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Title: Development of a structured method for knowledge elicitation
Author: Swaffield, Gail
ISNI:       0000 0001 3492 8745
Awarding Body: Thames Polytechnic
Current Institution: University of Greenwich
Date of Award: 1990
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The subject of this thesis is, broadly, knowledge elicitation for knowledge-based, or expert systems. The aims of the research were to investigate the transference of techniques of systems analysis to the knowledge elicitation process, and in so doing, to develop a structured method for knowledge elicitation. The main contributions to the area of knowledge elicitation made by the research are: i) The development of a method which has as a central part of it, the definition of an explicitness boundary, across which and within which all data and processes must be explicit. It is argued that in order to be explicit, the data must be in the form of limited data sets as opposed to continuous data. ii) The development of a method which forces the use of an intermediate representation, thus forcing a logical/physical design split, as in systems analysis for conventional data processing systems. iii) The concern for user independence in the resulting systems. The ability to increase user independence is enhanced by the use of limited data sets, and also by the involvement of designated users of the expert system, and testing of the intermediate representation, during knowledge elicitation. The starting point of the research is the lack of methods for knowledge elicitation, and the pitfalls of existing techniques. Many of the techniques to have emerged from other disciplines such as cognitive psychology are discussed with respect to the concerns of this thesis, and the proposed method. The specific techniques from systems analysis which are applied to knowledge elicitation are data flow analysis, entity-relationship analysis, and entity life cycle modelling. These three techniques form the framework of the method, which starts with a high-level analysis of the domain, and results in an implementation independent representation of the expert domain, equivalent to a logical model in systems analysis and design. The final part of the thesis shows the ease with which the resulting model is translated to two of the most commonly used knowledge representation schemes - production systems and frames.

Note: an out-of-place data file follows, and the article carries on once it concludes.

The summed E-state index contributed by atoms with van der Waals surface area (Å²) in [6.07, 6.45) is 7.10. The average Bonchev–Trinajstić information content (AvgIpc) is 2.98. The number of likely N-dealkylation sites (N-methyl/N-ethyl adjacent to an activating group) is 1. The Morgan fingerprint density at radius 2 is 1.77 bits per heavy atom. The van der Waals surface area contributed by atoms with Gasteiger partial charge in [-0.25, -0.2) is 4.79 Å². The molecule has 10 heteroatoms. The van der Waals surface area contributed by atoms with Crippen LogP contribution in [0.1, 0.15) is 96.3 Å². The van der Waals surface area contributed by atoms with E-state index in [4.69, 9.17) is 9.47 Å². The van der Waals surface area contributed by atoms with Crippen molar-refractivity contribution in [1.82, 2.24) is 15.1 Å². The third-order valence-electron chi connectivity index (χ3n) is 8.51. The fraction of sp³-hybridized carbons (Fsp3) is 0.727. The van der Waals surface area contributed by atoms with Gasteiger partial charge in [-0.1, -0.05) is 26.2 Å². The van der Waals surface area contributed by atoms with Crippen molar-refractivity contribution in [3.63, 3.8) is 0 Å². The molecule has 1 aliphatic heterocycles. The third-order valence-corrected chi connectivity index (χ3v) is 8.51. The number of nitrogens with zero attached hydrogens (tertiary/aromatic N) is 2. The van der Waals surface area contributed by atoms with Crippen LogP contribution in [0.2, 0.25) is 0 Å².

Supervisor: Knight, Brian ; Cross, Mark Sponsor: Not available
Qualification Name: Thesis (Ph.D.) Qualification Level: Doctoral
EThOS ID:  DOI: Not available
Keywords: Q Science (General) ; QA76 Computer software